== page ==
Taughannock Falls

Taughannock Falls
from: althouse.blogspot.com

Tuesday, October 12, 2010

A tunnel too far?

Paul Krugman points out how a small-minded selfishness is crushing our economy, and diminishing the greatness of America. Governor Christie of N.J. isn't the only person he could have pointed to in this regard:

right now, by any rational calculation, would be an especially good time to improve
the nation’s infrastructure. We have the need: our roads, our rail lines, our
water and sewer systems are antiquated and increasingly inadequate. We have the
resources: a million-and-a-half construction workers are sitting idle, and
putting them to work would help the economy as a whole recover from its slump.
And the price is right: with interest rates on federal debt at near-record lows,
there has never been a better time to borrow for long-term investment.

But American politics these days is anything but rational. Republicans bitterly
opposed even the modest infrastructure spending contained in the Obama stimulus
plan. And, on Thursday, Chris Christie, the governor of New Jersey, canceled
America’s most important current public works project, the long-planned and
much-needed second rail tunnel under the Hudson River.

It was a destructive and incredibly foolish decision on multiple levels. But it
shouldn’t have been all that surprising. We are no longer the nation that used
to amaze the world with its visionary projects. We have become, instead, a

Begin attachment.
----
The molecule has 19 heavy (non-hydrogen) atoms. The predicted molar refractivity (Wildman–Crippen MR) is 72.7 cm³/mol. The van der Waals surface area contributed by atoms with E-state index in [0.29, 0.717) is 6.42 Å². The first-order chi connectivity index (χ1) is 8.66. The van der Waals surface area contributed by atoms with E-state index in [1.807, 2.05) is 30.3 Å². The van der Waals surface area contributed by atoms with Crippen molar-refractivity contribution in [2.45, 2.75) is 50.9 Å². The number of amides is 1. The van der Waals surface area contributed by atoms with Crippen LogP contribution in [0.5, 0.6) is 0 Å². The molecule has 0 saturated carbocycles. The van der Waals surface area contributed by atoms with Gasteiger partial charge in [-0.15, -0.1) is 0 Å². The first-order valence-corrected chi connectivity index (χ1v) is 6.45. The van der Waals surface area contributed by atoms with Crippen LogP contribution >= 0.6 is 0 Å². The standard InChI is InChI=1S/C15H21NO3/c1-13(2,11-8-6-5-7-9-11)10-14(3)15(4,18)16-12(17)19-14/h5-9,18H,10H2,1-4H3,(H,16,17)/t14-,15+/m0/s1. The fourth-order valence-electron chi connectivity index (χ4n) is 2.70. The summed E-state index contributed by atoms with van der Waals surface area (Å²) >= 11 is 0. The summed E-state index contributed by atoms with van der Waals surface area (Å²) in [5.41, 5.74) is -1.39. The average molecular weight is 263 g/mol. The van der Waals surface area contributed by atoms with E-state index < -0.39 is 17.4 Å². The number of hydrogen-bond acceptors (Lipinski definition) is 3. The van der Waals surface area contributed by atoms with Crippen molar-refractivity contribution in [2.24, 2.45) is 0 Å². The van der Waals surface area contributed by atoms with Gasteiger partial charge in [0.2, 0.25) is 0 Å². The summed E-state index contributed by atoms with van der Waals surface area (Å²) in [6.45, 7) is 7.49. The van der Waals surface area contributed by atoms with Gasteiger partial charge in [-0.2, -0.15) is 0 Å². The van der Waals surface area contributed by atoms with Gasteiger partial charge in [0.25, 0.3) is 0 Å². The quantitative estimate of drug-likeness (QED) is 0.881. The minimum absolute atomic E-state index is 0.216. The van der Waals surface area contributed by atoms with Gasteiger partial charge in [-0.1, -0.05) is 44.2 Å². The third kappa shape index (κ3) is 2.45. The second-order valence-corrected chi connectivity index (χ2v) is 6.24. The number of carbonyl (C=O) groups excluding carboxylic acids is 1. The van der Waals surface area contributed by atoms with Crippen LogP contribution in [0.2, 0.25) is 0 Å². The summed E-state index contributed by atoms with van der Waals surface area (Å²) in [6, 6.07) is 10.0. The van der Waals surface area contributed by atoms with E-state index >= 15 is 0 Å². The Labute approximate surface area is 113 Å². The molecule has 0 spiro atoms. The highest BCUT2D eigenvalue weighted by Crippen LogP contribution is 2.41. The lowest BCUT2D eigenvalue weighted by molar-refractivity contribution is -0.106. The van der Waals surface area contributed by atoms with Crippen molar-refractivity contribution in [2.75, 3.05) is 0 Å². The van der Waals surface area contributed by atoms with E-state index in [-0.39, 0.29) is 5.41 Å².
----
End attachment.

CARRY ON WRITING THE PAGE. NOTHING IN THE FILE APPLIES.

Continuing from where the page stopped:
nation whose politicians seem to compete over who can show the least vision, the
least concern about the future and the greatest willingness to pander to
short-term, narrow-minded selfishness.

So, about that tunnel: with almost 1,200 people per square mile, New Jersey is the
most densely populated state in America, more densely populated than any major
European nation. Add in the fact that many residents work in New York, and you
have a state that can’t function without adequate public transportation. There
just isn’t enough space for everyone to drive to work.

But right now there’s just one century-old rail tunnel linking New Jersey and New
York — and it’s running close to capacity. The need for another tunnel couldn’t
be more obvious.

So last year the project began. Of the $8.7 billion in planned funding, less than a
third was to come from the State of New Jersey; the rest would come, in roughly
equal amounts, from the independent Port Authority of New York and New Jersey
and from the federal government. Even if costs were to rise substantially, as
they often do on big projects, it was a very good deal for the state.

But Mr. Christie killed it anyway.

This is the dystopia towards which the nation slouches. The wealthy retreat into their gated estates, abandoning the rest of the country to slowly crumble. Why pay for a tunnel when you can take your helicopter? The problem we face is a cultural one: the sense of working together to make life better for us all is vanishing. Public schools need help? Why don't we lay off teachers, cut education budgets drastically, and use tax-dollars instead to give wealthy people vouchers to help them pay for private schools. We cannot rely on a handful of well-meaning philanthropists to solve all of our social problems. Government exists to do more than fund the military and prisons. Let's hope voters can remember that this November!

1 comment:

Theop77 said...

I see projects begging for completion everywhere I go. Morons like Gov. Christie should be thrown to the back of the unemployment line!